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Telling the time with Dementia

Memory loss can be hard to cope with and lead to frustration and anxiety.  If you have memory loss you may also have problems with organising, thinking clearly, concentrating, speaking, and reading (language) or seeing things properly.  These symptoms may be due to a diagnosis of dementia.

Early signs of dementia may be difficulty planning or problem solving. This could be planning a holiday or a home improvement and may be an activity that you have managed to do without difficulty beforehand.  Another sign of dementia is difficulty completing a familiar task which may be remembering how to cook a favourite dinner or finding the way home from the shops.

Being able to tell the time is an important skill as it helps us orientate ourselves in our day.  If you glance across to your bedside clock and it is 7.00am you may think it is time to get up and make a cup of tea.  As dementia progresses the ability to tell the time declines and can be lost completely.

An important sign of dementia is losing track of time and place and this can lead to confusion and anxiety. As dementia progresses it may become difficult to read a traditional clock face.  This is because the part of the brain that enables understanding of the positioning of the clock hands is damaged.  If you forget what time of day it is or which month or season it can lead to practical problems like not knowing that it is 2.00am instead of 2.00pm and going out to the shops in the middle of the night. 

A clock with a digital display rather than a traditional clock face can be easier to read and help overcome this problem.

You can also use a clock that states the day and whether it is morning, evening or night which is easier to read. 

A talking clock with verbal reminders can also be helpful if you have problems seeing the clock face and you may feel reassured by the spoken voice.

Memory is very complex, and you use different types of memory when you do different activities.

Different types of memory are working memory, episodic memory, semantic memory, procedural memory, and prospective memory.

You use prospective memory when you remember an appointment or to take your medication at a certain time. If you have difficulties with remembering a date or an event that is due to happen in the future and you forget to do something at a particular time you may have a problem with your prospective memory.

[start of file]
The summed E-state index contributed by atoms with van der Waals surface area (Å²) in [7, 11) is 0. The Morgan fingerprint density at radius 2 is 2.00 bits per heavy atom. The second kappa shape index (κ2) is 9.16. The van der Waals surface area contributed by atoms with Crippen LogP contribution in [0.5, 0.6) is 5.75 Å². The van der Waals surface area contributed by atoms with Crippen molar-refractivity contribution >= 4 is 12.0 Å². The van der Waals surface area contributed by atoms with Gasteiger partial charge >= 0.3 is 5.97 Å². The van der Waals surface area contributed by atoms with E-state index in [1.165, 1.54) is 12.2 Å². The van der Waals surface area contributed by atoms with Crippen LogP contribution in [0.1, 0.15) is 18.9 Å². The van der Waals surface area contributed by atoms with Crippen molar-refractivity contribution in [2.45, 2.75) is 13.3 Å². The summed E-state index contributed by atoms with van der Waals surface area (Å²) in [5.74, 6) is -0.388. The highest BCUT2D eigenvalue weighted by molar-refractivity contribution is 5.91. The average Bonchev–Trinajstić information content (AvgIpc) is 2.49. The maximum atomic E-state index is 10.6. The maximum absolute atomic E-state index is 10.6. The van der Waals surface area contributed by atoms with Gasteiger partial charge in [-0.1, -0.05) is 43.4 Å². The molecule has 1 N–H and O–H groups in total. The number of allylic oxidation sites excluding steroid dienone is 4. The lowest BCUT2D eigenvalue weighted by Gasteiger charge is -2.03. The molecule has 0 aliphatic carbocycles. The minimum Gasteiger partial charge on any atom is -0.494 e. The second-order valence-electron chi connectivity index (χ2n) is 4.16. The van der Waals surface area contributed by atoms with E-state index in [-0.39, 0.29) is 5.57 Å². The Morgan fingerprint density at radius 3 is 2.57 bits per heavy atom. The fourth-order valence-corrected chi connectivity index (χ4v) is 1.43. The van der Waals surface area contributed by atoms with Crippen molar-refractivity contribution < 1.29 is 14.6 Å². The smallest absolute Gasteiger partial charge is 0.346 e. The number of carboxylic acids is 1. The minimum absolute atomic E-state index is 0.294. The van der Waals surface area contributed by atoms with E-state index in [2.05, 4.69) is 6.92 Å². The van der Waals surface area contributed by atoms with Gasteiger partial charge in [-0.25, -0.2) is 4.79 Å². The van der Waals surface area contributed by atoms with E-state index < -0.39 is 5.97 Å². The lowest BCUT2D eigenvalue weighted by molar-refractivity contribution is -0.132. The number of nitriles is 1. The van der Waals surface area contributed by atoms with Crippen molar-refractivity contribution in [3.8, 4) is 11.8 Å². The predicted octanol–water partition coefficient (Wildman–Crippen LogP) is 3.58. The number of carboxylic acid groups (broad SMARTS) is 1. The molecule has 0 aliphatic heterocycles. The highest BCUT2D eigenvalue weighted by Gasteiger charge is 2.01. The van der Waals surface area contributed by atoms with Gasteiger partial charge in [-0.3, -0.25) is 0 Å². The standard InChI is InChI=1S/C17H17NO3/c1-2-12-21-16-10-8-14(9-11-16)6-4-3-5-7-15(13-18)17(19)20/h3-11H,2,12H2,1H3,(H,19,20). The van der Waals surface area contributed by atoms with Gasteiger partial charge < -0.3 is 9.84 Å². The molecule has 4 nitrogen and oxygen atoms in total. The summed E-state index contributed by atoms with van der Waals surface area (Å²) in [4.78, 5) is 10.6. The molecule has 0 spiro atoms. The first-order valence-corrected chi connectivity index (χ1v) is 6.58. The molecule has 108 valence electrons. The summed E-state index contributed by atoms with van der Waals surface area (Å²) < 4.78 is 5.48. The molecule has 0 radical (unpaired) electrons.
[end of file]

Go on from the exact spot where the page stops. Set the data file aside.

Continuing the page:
A reminder clock can be used which will remind you to carry out your tasks throughout the day.

A common memory problem is misplacing items like keys or glasses around the house. Having a consistent place for keys like a bowl somewhere obvious can be helpful.

You may find a key finder helpful.

There are a range of electronic devices that can be used to help with memory problems. Some will be easy to use but others may need the support of family and friends to choose the ones that are most suitable for you. 

Some of our products you can see below;

Ravencourt quartz clock

A quartz clock with a clear display.

Clear colour contrast of numbers against a white background

Features a Day/night picture

This product would help a person with dementia that has difficulty distinguishing night and day.

The clock prompts them and for example they can see that it is 4.00am rather than 4.00pm. During the winter months when it is dark early this clock will also indicate whether it is night or day.

This clock would be good to use in a person’s own home or in their room in a care setting.

It would also be helpful in a hospital or respite care setting as it has a clear, easily read clock face that all people would find helpful.

The picture of day and night would work well for an older person or for children.

 

Reminder Clock

The Reminder Clock is a mains powered digital clock with a choice of four different clock displays and twenty helpful reminders that can be set to aid daily routine.

People living with dementia can find difficulty knowing whether it is day or night or morning or afternoon.

The clock has 4 easy to understand displays to chose from

The reminder clock simplifies the time and adds the time of day, for example “It’s now Tuesday afternoon”.

The reminder clock has a choice of 20 reminders to help prompt the user to carry out daily tasks that they may forget like eating and drinking and attending medical appointments.

A reminder is an image or text that appears on the screen with a voice prompt.

You can have reminders for day to day activities like taking medication, having a drink and making lunch or an event like a visit from your family or a medical appointment.

You can upload your own reminders by USB memory stick

 

Key finder

Key finder helps you to find lost keys, remotes, purse, walking stick and other easily lost items quickly.

The key finder is placed on a base support which keeps it tidy and it can be removed from the base and carried with you to find lost items

People who are living with dementia, particularly Alzheimer’s Disease lose items such as keys. This is often one of the early symptoms of the disease. Losing keys and other essential items is frustrating and can also be a safety hazard if the person is unable to easily open or lock their door.

This product is also useful for people who have visual problems. Items such as keys are small and difficult to find.  This product offers a simple and effective solution to finding misplaced items.

The product is supplied with its own battery.

 It may be necessary for a carer to assist with sliding the back panel of the base support down and fit the battery. 

This is a simple action but may difficult for a person with poor vision or perceptual problems.